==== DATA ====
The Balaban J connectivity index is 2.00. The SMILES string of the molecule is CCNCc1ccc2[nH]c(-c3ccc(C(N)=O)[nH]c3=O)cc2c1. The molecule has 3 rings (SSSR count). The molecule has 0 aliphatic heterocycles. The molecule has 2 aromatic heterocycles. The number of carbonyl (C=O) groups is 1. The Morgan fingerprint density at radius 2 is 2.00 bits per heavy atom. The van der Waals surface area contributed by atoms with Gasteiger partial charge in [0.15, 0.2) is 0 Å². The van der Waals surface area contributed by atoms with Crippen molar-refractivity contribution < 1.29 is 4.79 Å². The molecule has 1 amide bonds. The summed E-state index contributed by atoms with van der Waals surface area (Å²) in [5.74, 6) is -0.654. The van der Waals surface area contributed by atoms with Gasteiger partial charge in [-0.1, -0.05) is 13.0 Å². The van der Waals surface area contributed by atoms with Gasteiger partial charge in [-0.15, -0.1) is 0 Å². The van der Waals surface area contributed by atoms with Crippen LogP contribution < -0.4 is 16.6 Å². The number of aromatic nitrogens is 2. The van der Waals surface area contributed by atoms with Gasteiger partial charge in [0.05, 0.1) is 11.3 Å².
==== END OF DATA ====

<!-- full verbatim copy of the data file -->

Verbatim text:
The Balaban J connectivity index is 2.00. The SMILES string of the molecule is CCNCc1ccc2[nH]c(-c3ccc(C(N)=O)[nH]c3=O)cc2c1. The molecule has 3 rings (SSSR count). The molecule has 0 aliphatic heterocycles. The molecule has 2 aromatic heterocycles. The number of carbonyl (C=O) groups is 1. The Morgan fingerprint density at radius 2 is 2.00 bits per heavy atom. The van der Waals surface area contributed by atoms with Gasteiger partial charge in [0.15, 0.2) is 0 Å². The van der Waals surface area contributed by atoms with Crippen molar-refractivity contribution < 1.29 is 4.79 Å². The molecule has 1 amide bonds. The summed E-state index contributed by atoms with van der Waals surface area (Å²) in [5.74, 6) is -0.654. The van der Waals surface area contributed by atoms with Gasteiger partial charge in [-0.1, -0.05) is 13.0 Å². The van der Waals surface area contributed by atoms with Gasteiger partial charge in [-0.15, -0.1) is 0 Å². The van der Waals surface area contributed by atoms with Crippen LogP contribution < -0.4 is 16.6 Å². The number of aromatic nitrogens is 2. The van der Waals surface area contributed by atoms with Gasteiger partial charge in [0.05, 0.1) is 11.3 Å².